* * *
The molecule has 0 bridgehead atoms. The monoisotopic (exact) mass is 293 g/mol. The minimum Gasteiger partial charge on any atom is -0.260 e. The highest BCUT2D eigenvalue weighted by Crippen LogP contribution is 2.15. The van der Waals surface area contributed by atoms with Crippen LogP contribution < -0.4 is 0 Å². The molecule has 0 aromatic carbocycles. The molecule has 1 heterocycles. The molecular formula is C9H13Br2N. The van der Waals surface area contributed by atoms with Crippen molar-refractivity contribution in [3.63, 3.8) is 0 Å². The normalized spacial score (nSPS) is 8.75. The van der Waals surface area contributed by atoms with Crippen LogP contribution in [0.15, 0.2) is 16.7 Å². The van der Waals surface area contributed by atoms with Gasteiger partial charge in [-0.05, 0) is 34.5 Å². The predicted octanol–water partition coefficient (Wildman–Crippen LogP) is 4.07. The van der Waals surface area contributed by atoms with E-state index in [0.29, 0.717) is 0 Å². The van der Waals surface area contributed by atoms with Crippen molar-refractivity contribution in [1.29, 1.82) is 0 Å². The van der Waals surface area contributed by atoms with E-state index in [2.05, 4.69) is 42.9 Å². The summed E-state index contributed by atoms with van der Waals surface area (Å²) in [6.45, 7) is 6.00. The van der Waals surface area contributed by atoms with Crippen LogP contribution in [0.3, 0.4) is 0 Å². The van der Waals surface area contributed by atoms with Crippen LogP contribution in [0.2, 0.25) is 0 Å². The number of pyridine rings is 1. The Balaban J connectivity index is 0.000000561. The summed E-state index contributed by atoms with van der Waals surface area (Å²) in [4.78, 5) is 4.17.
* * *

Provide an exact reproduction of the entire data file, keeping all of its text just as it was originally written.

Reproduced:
The molecule has 0 bridgehead atoms. The monoisotopic (exact) mass is 293 g/mol. The minimum Gasteiger partial charge on any atom is -0.260 e. The highest BCUT2D eigenvalue weighted by Crippen LogP contribution is 2.15. The van der Waals surface area contributed by atoms with Crippen LogP contribution < -0.4 is 0 Å². The molecule has 0 aromatic carbocycles. The molecule has 1 heterocycles. The molecular formula is C9H13Br2N. The van der Waals surface area contributed by atoms with Crippen molar-refractivity contribution in [3.63, 3.8) is 0 Å². The normalized spacial score (nSPS) is 8.75. The van der Waals surface area contributed by atoms with Crippen LogP contribution in [0.15, 0.2) is 16.7 Å². The van der Waals surface area contributed by atoms with Gasteiger partial charge in [-0.05, 0) is 34.5 Å². The predicted octanol–water partition coefficient (Wildman–Crippen LogP) is 4.07. The van der Waals surface area contributed by atoms with E-state index in [0.29, 0.717) is 0 Å². The van der Waals surface area contributed by atoms with Crippen molar-refractivity contribution in [1.29, 1.82) is 0 Å². The van der Waals surface area contributed by atoms with E-state index in [2.05, 4.69) is 42.9 Å². The summed E-state index contributed by atoms with van der Waals surface area (Å²) in [6.45, 7) is 6.00. The van der Waals surface area contributed by atoms with Crippen LogP contribution in [0.3, 0.4) is 0 Å². The van der Waals surface area contributed by atoms with Crippen LogP contribution in [0.2, 0.25) is 0 Å². The number of pyridine rings is 1. The Balaban J connectivity index is 0.000000561. The summed E-state index contributed by atoms with van der Waals surface area (Å²) in [4.78, 5) is 4.17.